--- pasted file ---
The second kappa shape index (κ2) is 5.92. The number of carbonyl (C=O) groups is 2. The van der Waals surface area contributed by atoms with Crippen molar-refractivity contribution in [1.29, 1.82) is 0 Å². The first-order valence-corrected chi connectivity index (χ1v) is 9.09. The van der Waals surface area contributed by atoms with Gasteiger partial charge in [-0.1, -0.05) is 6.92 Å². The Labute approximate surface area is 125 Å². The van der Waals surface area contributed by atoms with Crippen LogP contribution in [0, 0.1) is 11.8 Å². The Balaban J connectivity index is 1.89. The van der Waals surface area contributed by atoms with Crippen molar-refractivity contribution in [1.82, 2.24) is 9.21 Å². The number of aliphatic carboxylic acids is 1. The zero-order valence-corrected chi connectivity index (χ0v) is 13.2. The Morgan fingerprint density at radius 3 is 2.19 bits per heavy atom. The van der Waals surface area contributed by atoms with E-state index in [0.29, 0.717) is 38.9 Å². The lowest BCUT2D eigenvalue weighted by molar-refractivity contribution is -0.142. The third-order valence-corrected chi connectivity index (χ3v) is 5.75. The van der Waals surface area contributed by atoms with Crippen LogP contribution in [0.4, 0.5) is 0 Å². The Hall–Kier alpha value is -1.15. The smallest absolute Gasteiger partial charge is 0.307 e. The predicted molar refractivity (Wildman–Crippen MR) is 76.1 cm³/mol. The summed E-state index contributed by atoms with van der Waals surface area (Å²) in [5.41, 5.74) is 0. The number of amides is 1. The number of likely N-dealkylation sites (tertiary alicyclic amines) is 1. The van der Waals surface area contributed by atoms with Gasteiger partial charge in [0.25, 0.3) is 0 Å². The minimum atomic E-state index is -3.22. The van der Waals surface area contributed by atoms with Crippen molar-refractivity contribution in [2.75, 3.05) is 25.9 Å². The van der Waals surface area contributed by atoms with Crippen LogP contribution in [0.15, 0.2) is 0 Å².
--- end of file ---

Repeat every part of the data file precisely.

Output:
The second kappa shape index (κ2) is 5.92. The number of carbonyl (C=O) groups is 2. The van der Waals surface area contributed by atoms with Crippen molar-refractivity contribution in [1.29, 1.82) is 0 Å². The first-order valence-corrected chi connectivity index (χ1v) is 9.09. The van der Waals surface area contributed by atoms with Gasteiger partial charge in [-0.1, -0.05) is 6.92 Å². The Labute approximate surface area is 125 Å². The van der Waals surface area contributed by atoms with Crippen LogP contribution in [0, 0.1) is 11.8 Å². The Balaban J connectivity index is 1.89. The van der Waals surface area contributed by atoms with Crippen molar-refractivity contribution in [1.82, 2.24) is 9.21 Å². The number of aliphatic carboxylic acids is 1. The zero-order valence-corrected chi connectivity index (χ0v) is 13.2. The Morgan fingerprint density at radius 3 is 2.19 bits per heavy atom. The van der Waals surface area contributed by atoms with E-state index in [0.29, 0.717) is 38.9 Å². The lowest BCUT2D eigenvalue weighted by molar-refractivity contribution is -0.142. The third-order valence-corrected chi connectivity index (χ3v) is 5.75. The van der Waals surface area contributed by atoms with Crippen LogP contribution in [0.4, 0.5) is 0 Å². The Hall–Kier alpha value is -1.15. The smallest absolute Gasteiger partial charge is 0.307 e. The predicted molar refractivity (Wildman–Crippen MR) is 76.1 cm³/mol. The summed E-state index contributed by atoms with van der Waals surface area (Å²) in [5.41, 5.74) is 0. The number of amides is 1. The number of likely N-dealkylation sites (tertiary alicyclic amines) is 1. The van der Waals surface area contributed by atoms with Gasteiger partial charge in [0.25, 0.3) is 0 Å². The minimum atomic E-state index is -3.22. The van der Waals surface area contributed by atoms with Crippen molar-refractivity contribution in [2.75, 3.05) is 25.9 Å². The van der Waals surface area contributed by atoms with Crippen LogP contribution in [0.15, 0.2) is 0 Å².